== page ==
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I agree with partial2poodles. My Teddy is the the same way and has been since I first brought him home. He's just a naturally mellow guy and would prefer to be sleeping on the floor next to my chair than running around playing with his toys. He loves to play, mostly with other dogs and my cat, but occasionally he will bring a toy to me to play. If I don't notice, he just drops it on the floor and lays down and takes a nap. No begging, no whining--just exactly what you want a dog to do.

He always wants to be in the same room with me wherever I am, but he doesn't necessary want to be cuddled. But when he does want me to hold him, he lets me know. When I need to put him down to do something else, he doesn't mind that either.

He isn't like this because of anything I did, he came that way and has become more and more laid back as he has gotten older. People are always commenting on how quiet and well-behaved he is, especially in public.

So be thankful you got a mellow one. :)
 

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Its very very early. You are likely worrying too much:) Olie was like this and I know now why my BF chose him. This will not last so take advantage LOL!!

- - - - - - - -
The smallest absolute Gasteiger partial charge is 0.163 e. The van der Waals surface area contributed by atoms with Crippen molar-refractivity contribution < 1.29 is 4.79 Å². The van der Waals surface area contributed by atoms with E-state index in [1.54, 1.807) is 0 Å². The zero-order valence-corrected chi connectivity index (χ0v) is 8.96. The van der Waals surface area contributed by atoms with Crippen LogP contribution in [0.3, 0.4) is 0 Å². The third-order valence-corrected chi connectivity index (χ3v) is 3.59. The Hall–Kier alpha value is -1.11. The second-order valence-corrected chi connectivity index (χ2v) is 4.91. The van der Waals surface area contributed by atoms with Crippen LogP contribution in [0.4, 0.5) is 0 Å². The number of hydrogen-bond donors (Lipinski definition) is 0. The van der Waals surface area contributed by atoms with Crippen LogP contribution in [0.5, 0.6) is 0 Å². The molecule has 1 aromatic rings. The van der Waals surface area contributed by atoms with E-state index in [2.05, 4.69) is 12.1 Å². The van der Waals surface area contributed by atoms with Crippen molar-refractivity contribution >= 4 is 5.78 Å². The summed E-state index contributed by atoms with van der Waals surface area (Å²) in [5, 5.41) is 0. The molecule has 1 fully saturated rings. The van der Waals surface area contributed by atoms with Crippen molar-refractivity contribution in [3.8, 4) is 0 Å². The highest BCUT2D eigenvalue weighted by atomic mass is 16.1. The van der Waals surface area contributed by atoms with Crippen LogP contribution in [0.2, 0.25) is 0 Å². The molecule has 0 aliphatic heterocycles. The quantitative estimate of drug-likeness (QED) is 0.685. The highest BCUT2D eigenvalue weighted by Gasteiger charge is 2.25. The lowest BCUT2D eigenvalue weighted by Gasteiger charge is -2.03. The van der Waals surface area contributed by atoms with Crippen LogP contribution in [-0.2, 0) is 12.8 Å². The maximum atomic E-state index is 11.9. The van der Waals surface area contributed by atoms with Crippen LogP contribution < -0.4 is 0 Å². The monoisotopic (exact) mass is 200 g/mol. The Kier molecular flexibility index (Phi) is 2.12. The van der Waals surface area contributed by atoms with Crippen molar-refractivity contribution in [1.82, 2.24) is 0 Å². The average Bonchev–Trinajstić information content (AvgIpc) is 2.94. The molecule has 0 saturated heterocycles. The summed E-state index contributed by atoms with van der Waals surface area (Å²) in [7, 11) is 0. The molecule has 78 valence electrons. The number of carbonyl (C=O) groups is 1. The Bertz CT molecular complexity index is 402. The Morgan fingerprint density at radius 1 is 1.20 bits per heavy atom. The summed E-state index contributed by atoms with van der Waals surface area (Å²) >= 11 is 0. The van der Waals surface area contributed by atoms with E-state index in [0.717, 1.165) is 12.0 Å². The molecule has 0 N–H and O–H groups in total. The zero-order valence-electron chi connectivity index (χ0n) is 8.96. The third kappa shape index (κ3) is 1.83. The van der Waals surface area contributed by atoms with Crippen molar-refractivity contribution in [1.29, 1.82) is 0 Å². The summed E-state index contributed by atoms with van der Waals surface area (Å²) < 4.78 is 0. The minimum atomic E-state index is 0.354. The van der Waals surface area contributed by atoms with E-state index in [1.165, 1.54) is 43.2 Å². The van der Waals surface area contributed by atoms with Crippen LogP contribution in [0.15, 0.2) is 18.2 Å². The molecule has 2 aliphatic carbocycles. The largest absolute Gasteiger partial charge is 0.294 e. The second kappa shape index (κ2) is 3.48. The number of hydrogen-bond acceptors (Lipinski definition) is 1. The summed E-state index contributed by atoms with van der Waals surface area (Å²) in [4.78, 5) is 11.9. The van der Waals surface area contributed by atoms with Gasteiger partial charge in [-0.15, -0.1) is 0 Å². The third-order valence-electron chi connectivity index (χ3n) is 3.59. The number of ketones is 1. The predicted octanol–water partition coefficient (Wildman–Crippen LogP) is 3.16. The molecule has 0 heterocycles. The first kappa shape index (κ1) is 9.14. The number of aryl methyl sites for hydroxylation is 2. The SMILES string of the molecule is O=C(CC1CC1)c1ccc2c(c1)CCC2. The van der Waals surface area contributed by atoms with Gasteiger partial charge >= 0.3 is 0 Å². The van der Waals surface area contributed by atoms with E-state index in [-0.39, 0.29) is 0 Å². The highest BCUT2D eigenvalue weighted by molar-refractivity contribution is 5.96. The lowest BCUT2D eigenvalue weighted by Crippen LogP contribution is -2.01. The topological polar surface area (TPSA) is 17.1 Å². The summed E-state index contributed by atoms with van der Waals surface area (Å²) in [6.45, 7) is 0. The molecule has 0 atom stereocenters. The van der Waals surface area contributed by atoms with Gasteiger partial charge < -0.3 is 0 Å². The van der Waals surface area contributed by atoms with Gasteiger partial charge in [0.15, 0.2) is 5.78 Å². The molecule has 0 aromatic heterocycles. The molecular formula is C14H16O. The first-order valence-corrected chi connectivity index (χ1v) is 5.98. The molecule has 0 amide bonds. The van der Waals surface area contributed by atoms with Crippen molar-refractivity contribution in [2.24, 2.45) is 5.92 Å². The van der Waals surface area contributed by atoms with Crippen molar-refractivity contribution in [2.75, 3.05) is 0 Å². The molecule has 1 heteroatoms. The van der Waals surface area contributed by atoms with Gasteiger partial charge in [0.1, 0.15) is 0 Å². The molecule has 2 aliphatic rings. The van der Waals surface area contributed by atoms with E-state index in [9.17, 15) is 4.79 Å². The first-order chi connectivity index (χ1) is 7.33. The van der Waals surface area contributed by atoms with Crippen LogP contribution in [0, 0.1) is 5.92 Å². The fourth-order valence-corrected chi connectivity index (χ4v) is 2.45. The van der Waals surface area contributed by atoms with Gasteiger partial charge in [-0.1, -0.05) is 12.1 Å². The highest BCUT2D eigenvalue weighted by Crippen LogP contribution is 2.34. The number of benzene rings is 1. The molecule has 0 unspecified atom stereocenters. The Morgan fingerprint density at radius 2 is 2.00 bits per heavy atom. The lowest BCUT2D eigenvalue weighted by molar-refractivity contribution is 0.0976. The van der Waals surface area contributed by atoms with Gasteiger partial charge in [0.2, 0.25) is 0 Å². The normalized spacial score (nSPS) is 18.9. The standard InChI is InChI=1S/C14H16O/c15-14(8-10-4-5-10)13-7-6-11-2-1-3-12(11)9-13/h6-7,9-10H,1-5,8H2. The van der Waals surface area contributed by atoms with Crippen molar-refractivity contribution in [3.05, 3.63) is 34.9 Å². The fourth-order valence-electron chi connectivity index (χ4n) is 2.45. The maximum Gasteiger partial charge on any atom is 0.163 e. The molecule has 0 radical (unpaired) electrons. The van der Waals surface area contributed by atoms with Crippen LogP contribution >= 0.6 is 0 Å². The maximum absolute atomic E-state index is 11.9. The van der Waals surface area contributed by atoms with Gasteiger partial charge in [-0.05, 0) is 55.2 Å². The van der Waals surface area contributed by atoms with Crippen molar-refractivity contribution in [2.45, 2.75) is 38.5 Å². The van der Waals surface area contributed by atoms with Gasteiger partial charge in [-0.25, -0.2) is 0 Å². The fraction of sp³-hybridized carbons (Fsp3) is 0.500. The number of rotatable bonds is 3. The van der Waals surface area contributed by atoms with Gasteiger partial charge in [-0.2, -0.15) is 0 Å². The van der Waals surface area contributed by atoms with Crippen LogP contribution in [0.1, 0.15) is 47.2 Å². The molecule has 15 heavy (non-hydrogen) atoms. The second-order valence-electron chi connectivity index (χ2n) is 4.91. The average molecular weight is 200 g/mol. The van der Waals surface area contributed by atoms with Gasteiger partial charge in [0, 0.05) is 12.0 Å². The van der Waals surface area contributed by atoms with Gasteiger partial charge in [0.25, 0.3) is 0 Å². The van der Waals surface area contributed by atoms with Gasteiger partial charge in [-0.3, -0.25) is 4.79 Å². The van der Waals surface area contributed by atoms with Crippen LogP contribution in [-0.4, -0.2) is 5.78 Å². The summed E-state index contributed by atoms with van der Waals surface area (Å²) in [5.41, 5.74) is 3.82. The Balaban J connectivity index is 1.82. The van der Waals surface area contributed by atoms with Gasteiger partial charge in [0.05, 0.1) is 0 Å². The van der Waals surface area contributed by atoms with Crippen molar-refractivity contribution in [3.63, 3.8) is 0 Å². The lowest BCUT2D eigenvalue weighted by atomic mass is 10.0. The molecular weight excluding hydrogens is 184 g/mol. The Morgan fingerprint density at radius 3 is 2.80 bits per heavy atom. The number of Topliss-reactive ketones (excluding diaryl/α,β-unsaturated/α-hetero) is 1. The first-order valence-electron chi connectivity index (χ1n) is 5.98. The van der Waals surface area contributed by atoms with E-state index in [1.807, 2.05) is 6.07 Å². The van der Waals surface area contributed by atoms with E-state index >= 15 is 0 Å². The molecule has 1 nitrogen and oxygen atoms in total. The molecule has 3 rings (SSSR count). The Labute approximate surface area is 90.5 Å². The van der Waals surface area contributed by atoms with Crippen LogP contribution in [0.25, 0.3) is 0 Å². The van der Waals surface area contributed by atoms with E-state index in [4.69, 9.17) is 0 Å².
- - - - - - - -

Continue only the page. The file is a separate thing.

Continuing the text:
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We just picked up our first spoo two weeks ago, and I was wondering the exact same thing about him!! He is super calm and well behaved, (shouldn't he be chewing up all our stuff?) He sits and stays, and on the very rare occasion he has something he shouldn't, tell him to leave it and he does. He doesn't jump all over the kids, and mostly just lays around at our feet. We try to play with him, and he will, for alittle while, and then poops out. He does seem to want to play with our 9 year old toy poodle, but she wont have it. He went to the vet yesterday for his 12week shots ect. and the vet said his was fine, just real laid back. Now that I can relax about it being a health issue, i'm thrilled. Since I have two kids under 5, a super chill pup is a God send=)
 

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See, this is why I don't understand why people with kids would prefer a golden or a lab, or a golden/lab/poodle mix over a pure-bred standard poodle. It's really baffling to me, especially after watching the movie Marley & Me. LOL
 

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See, this is why I don't understand why people with kids would prefer a golden or a lab, or a golden/lab/poodle mix over a pure-bred standard poodle. It's really baffling to me, especially after watching the movie Marley & Me. LOL